Regular readers will know how much we dislike the “fake ‘user’ review” phenomenon, so we’re somewhat encouraged to report that Yelp, that notorious bastion of foodie self-promotion, recently made some big moves to crack down on the cheaters.
Want to see the practice in action? Here’s a craigslist post specifically offering to pay for positive Yelp reviews. The site’s famous review filter can only get rid of so much of this stuff.
OK, we get it: Yelp is extremely influential within the hyper-competitive restaurant world. Bad Yelp reviews can be worse for business than negative editorials in local papers. We can see why the temptation to encourage friends, employees and paid “freelancers” to post glowing write-ups might be hard to resist, but that doesn’t make the practice acceptable. It’s fake, cheap PR.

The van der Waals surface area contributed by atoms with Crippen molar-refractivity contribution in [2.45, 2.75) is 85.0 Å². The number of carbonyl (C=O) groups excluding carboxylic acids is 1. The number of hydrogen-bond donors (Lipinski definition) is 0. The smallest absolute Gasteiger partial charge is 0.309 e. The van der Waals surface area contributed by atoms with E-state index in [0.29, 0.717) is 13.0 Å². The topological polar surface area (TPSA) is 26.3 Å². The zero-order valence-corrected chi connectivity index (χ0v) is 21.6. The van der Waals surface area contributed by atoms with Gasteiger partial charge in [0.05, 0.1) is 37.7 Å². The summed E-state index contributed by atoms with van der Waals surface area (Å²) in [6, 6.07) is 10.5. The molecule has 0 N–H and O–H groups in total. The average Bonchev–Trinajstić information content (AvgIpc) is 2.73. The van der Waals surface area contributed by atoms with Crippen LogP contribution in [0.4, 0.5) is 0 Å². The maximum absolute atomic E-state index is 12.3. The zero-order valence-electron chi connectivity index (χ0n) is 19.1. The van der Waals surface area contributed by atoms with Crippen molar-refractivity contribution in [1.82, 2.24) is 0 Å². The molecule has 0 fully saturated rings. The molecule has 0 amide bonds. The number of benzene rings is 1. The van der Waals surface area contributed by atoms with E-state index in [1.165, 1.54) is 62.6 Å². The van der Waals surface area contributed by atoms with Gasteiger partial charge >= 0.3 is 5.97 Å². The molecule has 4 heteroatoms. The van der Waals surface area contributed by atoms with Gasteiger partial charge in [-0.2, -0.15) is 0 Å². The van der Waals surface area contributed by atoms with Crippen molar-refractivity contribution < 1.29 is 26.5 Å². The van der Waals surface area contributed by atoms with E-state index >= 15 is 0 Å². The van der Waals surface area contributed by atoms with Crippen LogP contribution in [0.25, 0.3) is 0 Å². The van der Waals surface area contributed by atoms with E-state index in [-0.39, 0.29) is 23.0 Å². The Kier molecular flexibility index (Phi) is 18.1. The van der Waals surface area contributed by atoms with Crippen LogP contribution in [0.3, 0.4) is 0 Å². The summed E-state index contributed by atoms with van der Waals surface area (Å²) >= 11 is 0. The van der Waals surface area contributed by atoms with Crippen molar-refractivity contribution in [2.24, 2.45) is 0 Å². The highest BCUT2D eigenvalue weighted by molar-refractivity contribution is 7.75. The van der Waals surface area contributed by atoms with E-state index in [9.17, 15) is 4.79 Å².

In a possible attempt to justify its dubious “Real People. Real Reviews.” tagline and acquire something resembling credibility, Yelp decided to adopt an unusual strategy: publicly shaming any businesses caught cheating.
Here’s the deal:
If Yelp researchers find evidence of a business attempting to pay for positive reviews, said business’s page will bear a “mark of shame” for 90 days, presenting users with evidence of the transgression in question. Yelp claims that employees will investigate and respond to all related solicitations by going undercover to catch the perpetrators.
This move will certainly not eliminate the practice, because there’s no real way to prove whether a reviewer has actually visited a given business—or whether this individual might have ulterior motives for writing a positive review. What if Yelp makes a false judgment? And what if a business tries to falsely accuse a rival of soliciting reviews?
For what it’s worth, we still don’t find Yelp’s (almost always) poorly written reviews very helpful. Still, the company has certainly taken a step toward improving its reputation.